Pubdate: Fri, 23 Jan 2004
Source: Herald, The (UK)
Copyright: 2004 The Herald
Contact:  http://www.theherald.co.uk/
Details: http://www.mapinc.org/media/189
Author: Neil McKeganey
Note: Neil McKeganey is Professor of Drug Misuse Research at the University
of Glasgow.

MAYBE WE'VE GOT IT WRONG

If truth is the first casualty of war, then confusion, it seems, is the 
first consequence of changing the drug laws. By the end of next week the 
law relating to cannabis will be changed as the drug moves from class B to 
class C under the Misuse of Drugs Act.

When the home secretary, David Blunkett, announced the change last year, 
what he seemed to be saying was that people in the UK would no longer be 
arrested for possessing small amounts of cannabis for personal use. By 
making cannabis possession for personal use a non-arrestable offence, the 
police would, he argued, be able to focus on the two drugs  heroin and 
cocaine  causing the most harm. So far so good, but that unfortunately is 
where the clarity ends.

In the period following that announcement, Mr Blunkett accepted the advice 
from, among others, senior police officers that losing the power of arrest 
in relation to cannabis could be a step too far in changing our drug laws. 
The resultant bill that will come into effect at the end of the month 
allows the police to retain the power of arrest for smoking cannabis but 
expresses the clear expectation that this will only happen in particular 
circumstances, such as smoking cannabis in the company of children or in 
the presence of a police officer.

Even in its diluted form, this still represents the biggest change in our 
drugs laws in the past 20 years. But what will this change mean for 
Scotland? One answer to that question is: not very much. The Association of 
Chief Police Officers in Scotland has emphasised that it will be business 
as usual and that people found in possession of cannabis will still be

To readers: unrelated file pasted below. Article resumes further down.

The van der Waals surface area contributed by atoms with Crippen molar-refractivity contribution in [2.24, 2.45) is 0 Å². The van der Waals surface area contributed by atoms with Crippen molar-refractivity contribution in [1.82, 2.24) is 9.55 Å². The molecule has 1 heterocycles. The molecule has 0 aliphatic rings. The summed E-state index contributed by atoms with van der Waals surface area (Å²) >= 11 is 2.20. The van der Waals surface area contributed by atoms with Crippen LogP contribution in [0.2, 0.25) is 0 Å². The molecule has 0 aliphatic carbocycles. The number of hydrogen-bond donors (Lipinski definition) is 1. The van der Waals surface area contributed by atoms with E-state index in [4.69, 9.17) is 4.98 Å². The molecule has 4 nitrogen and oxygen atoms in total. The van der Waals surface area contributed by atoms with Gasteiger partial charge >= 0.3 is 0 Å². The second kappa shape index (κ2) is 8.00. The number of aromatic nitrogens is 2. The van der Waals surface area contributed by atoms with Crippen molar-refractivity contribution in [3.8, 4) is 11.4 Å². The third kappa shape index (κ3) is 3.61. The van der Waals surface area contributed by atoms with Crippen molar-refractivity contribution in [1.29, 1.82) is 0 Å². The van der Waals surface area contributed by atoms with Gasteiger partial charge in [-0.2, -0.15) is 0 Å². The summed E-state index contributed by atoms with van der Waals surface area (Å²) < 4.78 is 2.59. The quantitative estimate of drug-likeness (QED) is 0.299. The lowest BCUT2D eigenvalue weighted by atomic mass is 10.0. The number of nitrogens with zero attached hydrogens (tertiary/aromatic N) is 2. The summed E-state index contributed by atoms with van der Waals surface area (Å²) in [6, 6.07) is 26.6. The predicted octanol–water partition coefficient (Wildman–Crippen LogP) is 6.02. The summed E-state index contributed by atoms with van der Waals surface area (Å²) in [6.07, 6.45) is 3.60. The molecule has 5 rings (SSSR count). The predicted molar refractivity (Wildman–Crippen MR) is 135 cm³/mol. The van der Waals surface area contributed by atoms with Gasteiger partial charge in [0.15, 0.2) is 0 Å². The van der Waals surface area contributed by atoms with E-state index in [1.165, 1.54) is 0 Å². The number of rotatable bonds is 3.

subject to arrest.

To some extent, the rather luke-warm reception that reclassification seems 
to be receiving in Scotland is as one might expect, given that the 
legislative change is being imposed on Scotland from the Westminster 
Parliament. It is an entirely open question whether the Scottish Parliament 
would have backed this change had it had responsibility for drug-abuse 
matters. Setting the politics aside, is reclassification something we 
should welcome in Scotland or be alarmed about?

There will undoubtedly be those who applaud this change and regard it as 
long overdue. There will be others who predict that any relaxation in the 
drug laws will undoubtedly lead to an increase in cannabis use. At the 
moment it is impossible to say what the outcome will be, but we are not 
going to have to wait very long now to find out. Scotland has one of the 
highest levels of cannabis use in Europe, with around 50% of 15-year-olds 
having smoked the drug and around 25% smoking the drug on a regular basis. 
In the light of those figures, it is arguable whether we should be doing 
anything which might further increase the level of cannabis use when what 
we should be doing is increasing our efforts at drug prevention.

Concern over the rescheduling of cannabis, however, is not simply a matter 
of worrying about the possibility that the overall numbers of cannabis 
users may increase. While cannabis is by no means as dangerous a drug as 
heroin or cocaine, there is growing evidence that even infrequent users of 
the drug face a one in 10 chance of becoming dependent and that this figure 
may be as high as one in three for those who are regularly using it. We 
also know that cannabis consumption increases the risk of lung and throat 
cancers.

Recent research has shown that in high dosages, and to some extent in low